Green Is Good: It's Not an Illusion

aligned windmills for renowable ...
aligned windmills for renowable ...

I've read several reviews of Ozzie Zehner's book, Green Illusions: The Dirty Secrets of Clean Energy and the Future of Environmentalism, and I must say, they've all been too kind. This is a book that claims to teach undergraduate and graduate students to critique the way we think about clean energy -- to question why and how environmental questions are framed.

Students should certainly learn to be, if anything, overly critical and even skeptical, because it is how you learn best. But that doesn't seem to be the intent here. Rather, this is a contrarian book written for the sake of being contrarian. And in an industry where Big Coal and oil companies are reaping record profits while causing direct and avoidable harm to people and the planet, should we really be pointing fingers at solar panels and electric vehicles?

One of Zehner's few good points is that no form of energy, even clean energy, is 100 percent green. What this simply means is, everything has a footprint. But this one reasonable point stands out in a sea of faulty logic and irresponsible arguments. Zehner admits, "I am fully aware and accept that a solar cell can yield less CO2 than burning a chunk of coal for the same amount of power. My critique comes when you take a step back and look at the technology in context."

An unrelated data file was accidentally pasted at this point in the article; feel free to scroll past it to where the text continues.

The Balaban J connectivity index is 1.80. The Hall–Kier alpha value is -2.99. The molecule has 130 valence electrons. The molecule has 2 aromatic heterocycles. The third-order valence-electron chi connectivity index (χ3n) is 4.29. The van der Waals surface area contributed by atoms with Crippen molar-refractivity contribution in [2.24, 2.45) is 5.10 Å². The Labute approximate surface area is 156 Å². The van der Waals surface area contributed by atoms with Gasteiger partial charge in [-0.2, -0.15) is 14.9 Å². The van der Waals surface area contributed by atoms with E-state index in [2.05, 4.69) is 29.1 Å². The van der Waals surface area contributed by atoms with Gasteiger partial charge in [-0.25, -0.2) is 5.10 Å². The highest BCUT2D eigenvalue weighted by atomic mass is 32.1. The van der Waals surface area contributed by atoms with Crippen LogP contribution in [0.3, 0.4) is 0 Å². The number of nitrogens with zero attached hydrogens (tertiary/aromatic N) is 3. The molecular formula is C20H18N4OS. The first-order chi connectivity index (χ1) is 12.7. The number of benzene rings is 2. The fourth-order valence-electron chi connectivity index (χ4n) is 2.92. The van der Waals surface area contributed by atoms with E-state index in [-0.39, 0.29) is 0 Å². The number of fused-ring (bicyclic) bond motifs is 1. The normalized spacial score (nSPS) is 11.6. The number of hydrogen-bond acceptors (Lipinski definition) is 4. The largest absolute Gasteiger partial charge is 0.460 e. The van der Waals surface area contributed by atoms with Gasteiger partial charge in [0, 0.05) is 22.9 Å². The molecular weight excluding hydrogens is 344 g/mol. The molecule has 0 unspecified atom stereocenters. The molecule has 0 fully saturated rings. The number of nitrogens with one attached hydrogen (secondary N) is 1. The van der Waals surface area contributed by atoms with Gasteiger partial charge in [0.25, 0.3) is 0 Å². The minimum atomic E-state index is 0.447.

This context that he speaks of includes the fact that you need several solar panels to replace the power output of a coal plant. But this critique entirely fails to appreciate the opportunity this "challenge" creates for jobs, technological developments and improvements, and serious investment opportunities. To say nothing of course about climate change.

Solarize Connecticut is the perfect example of this potential for individuals, companies and entire communities to save money, make money and wean off of fossil fuels.

Solarize Connecticut originated as a public-private partnership between the Connecticut Clean Energy Finance and Investment Authority (CEFIA), the John Merck Fund and SmartPower. These organizations came together to launch a program that is now offering discounted solar to Connecticut residents based on a proven group-purchasing model. Through a competitive installer selection process, the price of solar drops as the number of opt-in homeowners goes up.

With creative concepts such as the Solarize model, it's easy to see how installers, homeowners and investors all reap the rewards of clean energy. And as more and more programs such as this pop up across the country, the competitive marketplace will soon enough correct the few inefficiencies improperly spotlighted by Zehner's book.

And if I may, might I offer a stark contrast to Zehner's read. Green Is Good -- written by yours truly -- hits shelves in October and calls attention to several other creative programs sprouting up across the country, from the Arizona Solar Challenge to Energize New York's home energy assessment program. ( With strong community engagement, comprehensive incentives and unique partnerships, it becomes clear that clean energy is the future. And it has nothing to hide.

Brian Keane is the President of SmartPower, a non-profit marketing organization funded by private foundations to help build the clean energy marketplace by helping the American public become smarter about their energy use.